This blog is originally posted on USGBC’s LEED article website.
SFI shares tips on how to how to earn LEED points with certified wood.

What is an ACP?

An Alternative Compliance Path allows LEED projects to achieve an existing green building credit, using an alternative approach to what is specified in the existing rating tool. Pilot ACPs are used to test new ideas before they are fully integrated into the LEED rating systems.

The Certified Wood pilot ACP

Builders and architects can use wood and paper products certified to the Sustainable Forestry Initiative (SFI), American Tree Farm System (ATFS), Canadian Standards Association (CSA), Forest Stewardship Council (FSC), and Programme for the Endorsement of Forest Certification (PEFC) standards to achieve a point in the Certified Wood Pilot ACP under LEED 2009 and achieve a point in the Sourcing of Raw Materials Pilot ACP under LEED v4.

Eligibility for LEED points

In order to achieve a LEED point, the user must know that

  • 100% of the forest products are from legal (noncontroversial) sources.
  • 70% are from responsible sources.
  • The remainder must be certified sources as evidenced by a chain-of-custody (CoC) certification.

SFI Fiber Sourcing certification counts as legal and responsible, while forest products delivered through SFI, FSC or PEFC CoC certification count as legal, responsible and certified sources.

The Alternative Compliance Path applies to all LEED v4 and LEED 2009 systems, including Building Design and Construction (BD+C), Interior Design and Construction (ID+C), Building Operations and Maintenance (O+M), Neighborhood Development (ND) and Homes (under LEED v4).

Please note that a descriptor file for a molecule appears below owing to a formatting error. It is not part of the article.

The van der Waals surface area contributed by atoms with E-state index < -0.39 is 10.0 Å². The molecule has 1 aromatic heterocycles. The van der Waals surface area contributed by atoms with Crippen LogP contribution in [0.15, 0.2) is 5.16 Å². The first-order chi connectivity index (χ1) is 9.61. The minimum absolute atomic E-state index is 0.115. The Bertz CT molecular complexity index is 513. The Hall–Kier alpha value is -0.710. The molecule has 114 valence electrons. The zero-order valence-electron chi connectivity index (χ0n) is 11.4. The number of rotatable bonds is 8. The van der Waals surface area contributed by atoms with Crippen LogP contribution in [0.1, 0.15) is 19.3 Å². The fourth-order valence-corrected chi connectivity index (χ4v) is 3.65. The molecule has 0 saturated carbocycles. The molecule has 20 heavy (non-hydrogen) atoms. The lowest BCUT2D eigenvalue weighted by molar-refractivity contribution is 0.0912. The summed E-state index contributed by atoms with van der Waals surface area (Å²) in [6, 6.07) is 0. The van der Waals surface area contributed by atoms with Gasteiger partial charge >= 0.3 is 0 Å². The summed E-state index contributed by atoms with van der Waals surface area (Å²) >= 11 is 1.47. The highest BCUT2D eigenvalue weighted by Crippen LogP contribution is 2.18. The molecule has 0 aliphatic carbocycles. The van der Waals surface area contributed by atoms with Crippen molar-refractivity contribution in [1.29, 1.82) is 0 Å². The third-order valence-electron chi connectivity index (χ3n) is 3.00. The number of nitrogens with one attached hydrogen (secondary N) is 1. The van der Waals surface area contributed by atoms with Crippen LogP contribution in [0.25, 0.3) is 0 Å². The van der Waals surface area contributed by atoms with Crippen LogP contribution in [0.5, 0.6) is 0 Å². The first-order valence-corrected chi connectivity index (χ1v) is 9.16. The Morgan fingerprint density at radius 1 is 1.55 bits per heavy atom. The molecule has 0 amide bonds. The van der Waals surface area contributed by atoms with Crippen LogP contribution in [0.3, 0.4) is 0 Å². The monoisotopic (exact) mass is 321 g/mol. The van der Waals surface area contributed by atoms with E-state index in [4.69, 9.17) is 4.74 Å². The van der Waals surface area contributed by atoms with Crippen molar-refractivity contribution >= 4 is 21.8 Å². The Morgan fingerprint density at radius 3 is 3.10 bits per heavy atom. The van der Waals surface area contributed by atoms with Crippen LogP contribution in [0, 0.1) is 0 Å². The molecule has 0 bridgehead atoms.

Tips for product manufacturers using SFI

  • Label your products with the SFI logo to help make it easy for architects and builders to identify that the wood or paper is certified to the SFI standard and eligible to earn a LEED point.
  • If you are an SFI Chain-of-Custody certificate holder, you can communicate that your wood or paper products can contribute to a point in the “certified wood” credit under LEED 2009 as well as in the “sourcing of raw materials” credit under LEED v4. For SFI Fiber Sourcing certificate holders, communicate that your wood or paper products count in both the legal and responsible sources categories.

Tips for project teams using SFI

Building Operations and Maintenance (LEED O+M) are eligible for the ACP. This means using furniture, wood and paper products certified to SFI can help you achieve points in the “ongoing purchasing and renovations” credits in LEED v4. The ACP can also help you achieve points in the “sustainable purchasing credits” in LEED 2009 if you use furniture, wood and paper products certified to SFI.

Learn more about how to count and calculate your LEED points with SFI and the ACP.